“I cannot tell you what this one gentleman did, on tour all day, making sure our streets are safe, shutting down roads, calling other code enforcement officers in during a massive blizzard — he’s out there helping employees get to work at St. Charles Hospital,” the mayor said. “Your service to this community is just invaluable, John. I cannot tell you the amount of respect you earned that night.”

She told the audience that there is more to the code enforcement bureau than meets the eye.

“These officers are not merely giving out tickets,” Garant said, “but they’re saving lives.”

Port Jefferson code Chief Wally Tomaszewski. File photo by Elana Glowatz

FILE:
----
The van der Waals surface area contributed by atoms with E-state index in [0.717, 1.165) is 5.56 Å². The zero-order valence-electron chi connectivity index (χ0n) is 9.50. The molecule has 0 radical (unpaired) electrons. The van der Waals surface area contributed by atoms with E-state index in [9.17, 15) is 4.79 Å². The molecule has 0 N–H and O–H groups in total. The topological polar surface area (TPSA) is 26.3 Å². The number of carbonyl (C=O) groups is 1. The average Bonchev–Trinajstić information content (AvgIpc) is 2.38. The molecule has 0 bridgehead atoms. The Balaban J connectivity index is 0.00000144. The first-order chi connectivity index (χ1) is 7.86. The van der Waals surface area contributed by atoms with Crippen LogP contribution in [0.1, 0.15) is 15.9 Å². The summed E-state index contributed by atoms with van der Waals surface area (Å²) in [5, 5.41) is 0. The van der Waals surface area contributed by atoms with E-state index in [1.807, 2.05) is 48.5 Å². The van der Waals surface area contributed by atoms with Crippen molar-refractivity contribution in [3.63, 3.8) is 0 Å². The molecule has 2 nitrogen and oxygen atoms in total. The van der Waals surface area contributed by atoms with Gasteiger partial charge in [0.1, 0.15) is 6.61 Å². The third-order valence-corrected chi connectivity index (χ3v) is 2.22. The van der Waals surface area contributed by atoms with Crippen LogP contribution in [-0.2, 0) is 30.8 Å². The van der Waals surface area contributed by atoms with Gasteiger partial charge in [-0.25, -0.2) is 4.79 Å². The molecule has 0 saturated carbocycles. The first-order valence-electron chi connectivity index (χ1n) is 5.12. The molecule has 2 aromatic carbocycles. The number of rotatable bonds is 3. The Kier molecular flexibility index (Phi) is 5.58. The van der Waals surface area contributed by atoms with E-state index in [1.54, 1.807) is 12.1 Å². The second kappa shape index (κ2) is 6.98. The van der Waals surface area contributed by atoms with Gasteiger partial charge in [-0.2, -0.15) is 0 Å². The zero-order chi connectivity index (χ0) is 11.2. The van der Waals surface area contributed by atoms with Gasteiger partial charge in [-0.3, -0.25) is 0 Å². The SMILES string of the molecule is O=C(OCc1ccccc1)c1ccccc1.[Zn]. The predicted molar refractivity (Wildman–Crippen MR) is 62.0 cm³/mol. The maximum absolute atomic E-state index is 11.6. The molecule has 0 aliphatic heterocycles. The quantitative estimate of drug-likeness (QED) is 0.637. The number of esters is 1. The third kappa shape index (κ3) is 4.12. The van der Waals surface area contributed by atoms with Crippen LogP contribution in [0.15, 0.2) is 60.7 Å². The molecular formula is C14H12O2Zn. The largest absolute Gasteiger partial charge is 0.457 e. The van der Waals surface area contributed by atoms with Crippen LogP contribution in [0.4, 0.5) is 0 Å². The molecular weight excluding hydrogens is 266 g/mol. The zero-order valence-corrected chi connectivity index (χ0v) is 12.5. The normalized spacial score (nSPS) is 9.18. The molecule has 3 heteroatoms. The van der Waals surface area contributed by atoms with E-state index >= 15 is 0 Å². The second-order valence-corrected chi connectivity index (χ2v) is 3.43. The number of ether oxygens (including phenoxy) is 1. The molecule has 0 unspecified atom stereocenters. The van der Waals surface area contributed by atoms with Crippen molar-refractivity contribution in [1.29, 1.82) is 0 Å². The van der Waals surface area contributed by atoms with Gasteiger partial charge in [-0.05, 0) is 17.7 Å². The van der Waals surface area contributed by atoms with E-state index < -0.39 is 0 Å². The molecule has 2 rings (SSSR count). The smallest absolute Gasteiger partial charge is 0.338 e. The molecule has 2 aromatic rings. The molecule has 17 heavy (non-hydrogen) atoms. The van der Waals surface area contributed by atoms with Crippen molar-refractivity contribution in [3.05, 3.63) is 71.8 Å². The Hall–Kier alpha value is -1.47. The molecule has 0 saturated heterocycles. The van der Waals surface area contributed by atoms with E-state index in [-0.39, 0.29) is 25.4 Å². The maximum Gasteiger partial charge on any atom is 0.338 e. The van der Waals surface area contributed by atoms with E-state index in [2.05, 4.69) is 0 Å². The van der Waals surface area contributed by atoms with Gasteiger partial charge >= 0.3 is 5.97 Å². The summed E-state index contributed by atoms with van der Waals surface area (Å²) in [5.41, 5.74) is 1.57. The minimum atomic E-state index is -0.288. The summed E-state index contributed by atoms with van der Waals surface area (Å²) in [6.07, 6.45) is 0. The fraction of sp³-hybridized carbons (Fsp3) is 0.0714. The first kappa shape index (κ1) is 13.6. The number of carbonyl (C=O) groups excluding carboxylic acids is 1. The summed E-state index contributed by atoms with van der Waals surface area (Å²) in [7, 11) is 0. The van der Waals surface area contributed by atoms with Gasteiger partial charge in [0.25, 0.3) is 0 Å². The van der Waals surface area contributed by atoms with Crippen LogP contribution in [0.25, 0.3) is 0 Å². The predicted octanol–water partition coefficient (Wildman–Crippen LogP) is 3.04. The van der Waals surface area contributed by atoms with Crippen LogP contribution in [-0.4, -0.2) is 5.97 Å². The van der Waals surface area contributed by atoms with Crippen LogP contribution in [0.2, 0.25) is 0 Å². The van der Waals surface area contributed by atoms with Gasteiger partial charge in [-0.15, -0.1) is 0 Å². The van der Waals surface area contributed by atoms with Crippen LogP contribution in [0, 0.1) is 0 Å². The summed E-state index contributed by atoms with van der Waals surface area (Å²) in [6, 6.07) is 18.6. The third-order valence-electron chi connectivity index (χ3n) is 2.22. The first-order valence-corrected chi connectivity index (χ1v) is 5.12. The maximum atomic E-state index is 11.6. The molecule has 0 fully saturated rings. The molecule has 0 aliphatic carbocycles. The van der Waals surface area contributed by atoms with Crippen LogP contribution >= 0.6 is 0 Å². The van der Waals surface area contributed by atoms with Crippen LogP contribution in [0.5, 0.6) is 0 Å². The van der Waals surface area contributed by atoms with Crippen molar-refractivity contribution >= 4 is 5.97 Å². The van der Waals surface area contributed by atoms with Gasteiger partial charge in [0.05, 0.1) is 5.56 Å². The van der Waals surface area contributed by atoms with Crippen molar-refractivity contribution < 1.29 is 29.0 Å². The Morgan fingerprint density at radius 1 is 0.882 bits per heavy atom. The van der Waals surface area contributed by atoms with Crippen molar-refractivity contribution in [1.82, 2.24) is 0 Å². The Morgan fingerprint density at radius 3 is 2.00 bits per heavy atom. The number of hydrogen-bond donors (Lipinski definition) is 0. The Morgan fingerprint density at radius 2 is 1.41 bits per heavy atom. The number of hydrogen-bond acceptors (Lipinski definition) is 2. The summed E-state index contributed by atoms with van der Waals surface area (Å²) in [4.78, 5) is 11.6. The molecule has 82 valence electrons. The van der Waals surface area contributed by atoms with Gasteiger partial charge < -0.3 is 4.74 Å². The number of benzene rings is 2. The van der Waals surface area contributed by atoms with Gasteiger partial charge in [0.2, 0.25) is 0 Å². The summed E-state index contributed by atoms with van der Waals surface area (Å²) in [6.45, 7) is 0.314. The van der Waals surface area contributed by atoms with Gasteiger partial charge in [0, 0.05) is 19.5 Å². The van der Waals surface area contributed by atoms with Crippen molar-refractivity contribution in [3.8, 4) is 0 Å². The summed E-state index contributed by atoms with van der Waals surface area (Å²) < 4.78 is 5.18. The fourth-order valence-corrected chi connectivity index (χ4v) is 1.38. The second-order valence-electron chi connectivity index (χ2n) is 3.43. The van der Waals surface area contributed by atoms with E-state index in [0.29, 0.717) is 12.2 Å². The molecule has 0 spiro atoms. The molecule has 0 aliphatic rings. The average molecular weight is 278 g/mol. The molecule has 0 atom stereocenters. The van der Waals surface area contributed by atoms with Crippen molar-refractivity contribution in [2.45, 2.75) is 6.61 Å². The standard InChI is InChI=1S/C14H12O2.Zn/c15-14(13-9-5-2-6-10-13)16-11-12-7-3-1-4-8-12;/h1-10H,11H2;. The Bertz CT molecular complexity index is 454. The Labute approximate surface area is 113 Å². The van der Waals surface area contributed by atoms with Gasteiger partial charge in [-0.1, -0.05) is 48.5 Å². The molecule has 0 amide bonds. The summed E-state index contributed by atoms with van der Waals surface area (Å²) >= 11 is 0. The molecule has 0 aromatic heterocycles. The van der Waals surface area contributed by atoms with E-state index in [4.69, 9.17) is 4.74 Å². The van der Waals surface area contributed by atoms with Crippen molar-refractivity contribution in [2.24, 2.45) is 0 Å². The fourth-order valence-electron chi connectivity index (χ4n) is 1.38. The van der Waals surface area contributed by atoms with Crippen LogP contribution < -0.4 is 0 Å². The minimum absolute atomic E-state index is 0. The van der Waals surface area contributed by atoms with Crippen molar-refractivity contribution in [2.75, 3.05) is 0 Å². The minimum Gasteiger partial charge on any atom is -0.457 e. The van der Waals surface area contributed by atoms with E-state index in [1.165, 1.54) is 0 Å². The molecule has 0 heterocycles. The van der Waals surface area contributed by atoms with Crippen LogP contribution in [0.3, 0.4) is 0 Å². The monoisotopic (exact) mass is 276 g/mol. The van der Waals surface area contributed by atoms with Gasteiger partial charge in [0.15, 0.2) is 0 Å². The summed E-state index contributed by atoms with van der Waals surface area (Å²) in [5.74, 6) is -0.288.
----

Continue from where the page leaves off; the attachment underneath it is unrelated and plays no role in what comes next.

Code enforcement officers in Port Jefferson will get a raise for the first time in several years if they approve their first union contract next week.

At the Jan. 4 village board of trustees meeting, the board approved the new agreement, settled upon a couple of years after negotiations began. The Port Jefferson Constable Association union must still ratify the contract to finalize it.

The new agreement would be retroactive to June 2014 and run through the end of May 2018, Trustee Bruce D’Abramo said in a phone interview. With part of the contract being retroactive, so is part of the proposed pay increase — the union members would receive an extra $1.50 for each hour they worked between June 2014 and the end of May 2015; and another $1.75 per hour worked from June 2015 and onward.

Moving forward, the officers from the Code Enforcement Bureau would receive an hourly bump of $0.25 each new year of the contract, meaning they would get a raise in June 2016 and June 2017.